One of the last things I did before retiring as a judge last July was to complete the lord chief justice’s second Judicial Attitude Survey. He alluded to the findings in his third annual report to parliament last October, when the Gazette reported ‘a crisis in the courts which is sending morale in the judiciary plummeting and inhibiting recruitment’.

Now, with the publication of the survey, the cat is properly out of the bag and the summary reported by the Gazette ( is sobering indeed. The apparent breakdown of the relationship between the executive and the judiciary is indicative of an unprecedented constitutional crisis. This has been exacerbated by the ill-informed outbursts of the media over the Article 50 litigation and by the failure of the secretary of state for justice adequately to prioritise her duty to support the judges over her fear of the Daily Mail.

However, perhaps the clearest signal that something has gone gravely wrong is the successful discrimination claim brought in the Employment Tribunal by 210 serving judges against the justice secretary and the Ministry of Justice over pension ‘reforms’. Press reports focused on the involvement of six High Court judges to the exclusion of circuit, district and tribunal judges who made up the great majority of the applicants.

The report of the case reminds us that when the pension reforms were put in place in 2012, with effect from 2015, there were 1,123 salaried judges unaffected, save by the imposition of contributions towards what had been a non-contributory scheme; 294 younger judges who would be moved into the scheme at various times after implementation under the tapering provisions; and 279, younger still, who would be retrospectively deprived of the pension provision in force when they were appointed and instead enrolled in the much less generous replacement scheme. The extraordinarily high proportion of those judges prepared to sue the government indicated the strength and depth of judicial anger and anxiety aroused by the reforms. Additional tax charges on contributions significantly reduced the value of their pensions for the best paid, rubbing salt into the wounds of young High Court appointees.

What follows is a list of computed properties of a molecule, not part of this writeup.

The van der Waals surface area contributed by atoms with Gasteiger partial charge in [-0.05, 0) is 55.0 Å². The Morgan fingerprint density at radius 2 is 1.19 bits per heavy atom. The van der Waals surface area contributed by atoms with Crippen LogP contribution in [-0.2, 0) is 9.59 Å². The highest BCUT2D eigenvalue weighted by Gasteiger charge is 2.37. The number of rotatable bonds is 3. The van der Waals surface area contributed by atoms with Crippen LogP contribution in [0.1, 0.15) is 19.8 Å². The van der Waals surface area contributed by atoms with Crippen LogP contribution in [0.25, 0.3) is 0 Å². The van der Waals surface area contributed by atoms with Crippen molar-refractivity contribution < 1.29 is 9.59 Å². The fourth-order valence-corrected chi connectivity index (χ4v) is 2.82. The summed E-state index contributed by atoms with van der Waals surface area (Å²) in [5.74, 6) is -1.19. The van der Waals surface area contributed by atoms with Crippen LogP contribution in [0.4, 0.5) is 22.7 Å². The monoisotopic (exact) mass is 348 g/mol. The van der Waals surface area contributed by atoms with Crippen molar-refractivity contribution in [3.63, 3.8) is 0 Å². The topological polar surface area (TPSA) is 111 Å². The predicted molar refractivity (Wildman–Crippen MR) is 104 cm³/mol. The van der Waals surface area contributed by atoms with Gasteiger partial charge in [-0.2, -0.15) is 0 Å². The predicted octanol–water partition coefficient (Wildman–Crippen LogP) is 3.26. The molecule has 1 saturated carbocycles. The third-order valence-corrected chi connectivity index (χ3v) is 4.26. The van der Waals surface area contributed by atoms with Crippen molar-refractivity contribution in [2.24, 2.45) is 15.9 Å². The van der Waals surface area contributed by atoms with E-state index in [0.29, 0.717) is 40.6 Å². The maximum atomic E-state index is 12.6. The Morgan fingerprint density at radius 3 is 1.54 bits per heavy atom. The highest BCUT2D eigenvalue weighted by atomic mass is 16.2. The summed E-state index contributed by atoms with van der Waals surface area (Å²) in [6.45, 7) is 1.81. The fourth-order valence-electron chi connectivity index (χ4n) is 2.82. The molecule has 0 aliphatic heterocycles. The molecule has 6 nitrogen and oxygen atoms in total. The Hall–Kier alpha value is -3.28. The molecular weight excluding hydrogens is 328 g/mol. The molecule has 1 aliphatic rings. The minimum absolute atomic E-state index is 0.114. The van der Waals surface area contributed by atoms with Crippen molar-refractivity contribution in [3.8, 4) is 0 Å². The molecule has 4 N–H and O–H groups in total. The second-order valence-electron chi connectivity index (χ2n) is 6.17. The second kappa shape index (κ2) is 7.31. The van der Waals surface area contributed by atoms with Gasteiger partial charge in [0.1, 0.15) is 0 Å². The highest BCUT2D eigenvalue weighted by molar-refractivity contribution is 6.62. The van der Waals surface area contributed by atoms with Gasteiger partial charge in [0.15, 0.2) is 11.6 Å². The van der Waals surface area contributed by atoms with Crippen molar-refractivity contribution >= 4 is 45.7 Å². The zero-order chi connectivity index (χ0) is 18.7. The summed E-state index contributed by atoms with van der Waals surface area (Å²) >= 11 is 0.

Analysis of the financial impact on the applicant judges can be found elsewhere, including the summary in the report of McCloud and Mostyn and Others v The Lord Chancellor and Ministry of Justice. My purpose is to outline how we have got to this point and identify some of the main actors.

Political execution

We must start with Tony Blair. His falling out with, and dismissal of, his former pupil master and lord chancellor, Derry Irvine, in 2003 might have been an inconsequential political execution save for the throwing out of the bathwater with the baby. The transformation of the lord chancellor into but one facet of a non-judicial secretary of state, sitting in the House of Commons, was revolutionary in the constitutional context of the relationship between judges and government, and the present discord and litigation is a direct, if unforeseen, consequence.

The only remedy is to dismantle the county court system in place since 1846 and replace it with an untried and hugely ambitious online justice system where personal interaction between judge and litigant is the exception to the rule

Although the constitutional concord subsequently entered into between Lord Woolf for the judiciary and Lord Falconer for the government guaranteed judicial independence and adequate resourcing of the courts, the ability of an old-style lord chancellor to stress and protect these essentials at the cabinet table was lost. Ministers, in thrall to either or both of populism and ideology, are not well placed to prioritise such decidedly non-sexy issues.

It was, of course, inevitable that the culture of austerity would impact adversely on the judiciary and the court system. Here was a sizeable cohort of highly paid lawyers operating through a widely spread, expensive and crumbling infrastructure and supported by substantial numbers of staff. The concept of local justice was seen as an expensive luxury which could not be sustained in adverse financial conditions. Centralisation and computerisation were the new essentials. Escalating court fees and the (all but) abolition of legal aid in family cases would deter citizens from using the courts. The reduced throughput of cases would, in turn, justify closures and the reduction of the workforce at all levels. The poverty of statistical information available to the MoJ could be used to advantage in such circumstances, as could highly optimistic assumptions about the availability and affordability of public transport. The High Court, as the jewel in the crown of the English legal system, and a substantial source of invisible earnings for the economy to boot, was off-limits, so the axe was wielded against county and magistrates’ courts, their staff and their judges.